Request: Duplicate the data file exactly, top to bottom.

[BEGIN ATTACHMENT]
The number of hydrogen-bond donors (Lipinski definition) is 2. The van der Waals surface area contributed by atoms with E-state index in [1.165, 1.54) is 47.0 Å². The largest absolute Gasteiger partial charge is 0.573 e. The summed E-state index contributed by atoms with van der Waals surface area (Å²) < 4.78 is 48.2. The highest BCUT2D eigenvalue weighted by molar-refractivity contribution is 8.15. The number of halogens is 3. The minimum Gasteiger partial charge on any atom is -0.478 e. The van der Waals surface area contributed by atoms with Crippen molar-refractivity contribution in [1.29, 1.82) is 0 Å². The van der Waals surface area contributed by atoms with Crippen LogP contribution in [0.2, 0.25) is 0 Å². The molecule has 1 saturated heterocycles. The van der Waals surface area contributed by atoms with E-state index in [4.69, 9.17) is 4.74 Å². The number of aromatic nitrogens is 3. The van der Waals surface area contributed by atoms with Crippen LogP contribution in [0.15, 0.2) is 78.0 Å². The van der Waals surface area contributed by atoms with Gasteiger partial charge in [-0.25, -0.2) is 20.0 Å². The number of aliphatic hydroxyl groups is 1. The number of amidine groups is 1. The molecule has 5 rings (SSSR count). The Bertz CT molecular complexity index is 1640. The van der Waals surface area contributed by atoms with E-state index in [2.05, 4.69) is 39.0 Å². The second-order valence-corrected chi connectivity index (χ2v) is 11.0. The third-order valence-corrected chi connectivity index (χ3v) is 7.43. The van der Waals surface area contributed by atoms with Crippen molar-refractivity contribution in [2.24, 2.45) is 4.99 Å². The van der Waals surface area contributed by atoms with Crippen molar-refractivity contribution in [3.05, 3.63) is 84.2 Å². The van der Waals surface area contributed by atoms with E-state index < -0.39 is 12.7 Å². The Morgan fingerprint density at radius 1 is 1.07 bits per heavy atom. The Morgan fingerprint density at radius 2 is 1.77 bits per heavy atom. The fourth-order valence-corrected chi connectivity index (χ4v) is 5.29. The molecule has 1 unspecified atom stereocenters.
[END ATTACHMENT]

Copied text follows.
The number of hydrogen-bond donors (Lipinski definition) is 2. The van der Waals surface area contributed by atoms with E-state index in [1.165, 1.54) is 47.0 Å². The largest absolute Gasteiger partial charge is 0.573 e. The summed E-state index contributed by atoms with van der Waals surface area (Å²) < 4.78 is 48.2. The highest BCUT2D eigenvalue weighted by molar-refractivity contribution is 8.15. The number of halogens is 3. The minimum Gasteiger partial charge on any atom is -0.478 e. The van der Waals surface area contributed by atoms with Crippen molar-refractivity contribution in [1.29, 1.82) is 0 Å². The van der Waals surface area contributed by atoms with Crippen LogP contribution in [0.2, 0.25) is 0 Å². The molecule has 1 saturated heterocycles. The van der Waals surface area contributed by atoms with E-state index in [4.69, 9.17) is 4.74 Å². The number of aromatic nitrogens is 3. The van der Waals surface area contributed by atoms with Crippen LogP contribution in [0.15, 0.2) is 78.0 Å². The van der Waals surface area contributed by atoms with Gasteiger partial charge in [-0.25, -0.2) is 20.0 Å². The number of aliphatic hydroxyl groups is 1. The number of amidine groups is 1. The molecule has 5 rings (SSSR count). The Bertz CT molecular complexity index is 1640. The van der Waals surface area contributed by atoms with E-state index in [2.05, 4.69) is 39.0 Å². The second-order valence-corrected chi connectivity index (χ2v) is 11.0. The third-order valence-corrected chi connectivity index (χ3v) is 7.43. The van der Waals surface area contributed by atoms with Crippen molar-refractivity contribution in [2.24, 2.45) is 4.99 Å². The van der Waals surface area contributed by atoms with Crippen molar-refractivity contribution in [3.05, 3.63) is 84.2 Å². The van der Waals surface area contributed by atoms with E-state index < -0.39 is 12.7 Å². The Morgan fingerprint density at radius 1 is 1.07 bits per heavy atom. The Morgan fingerprint density at radius 2 is 1.77 bits per heavy atom. The fourth-order valence-corrected chi connectivity index (χ4v) is 5.29. The molecule has 1 unspecified atom stereocenters.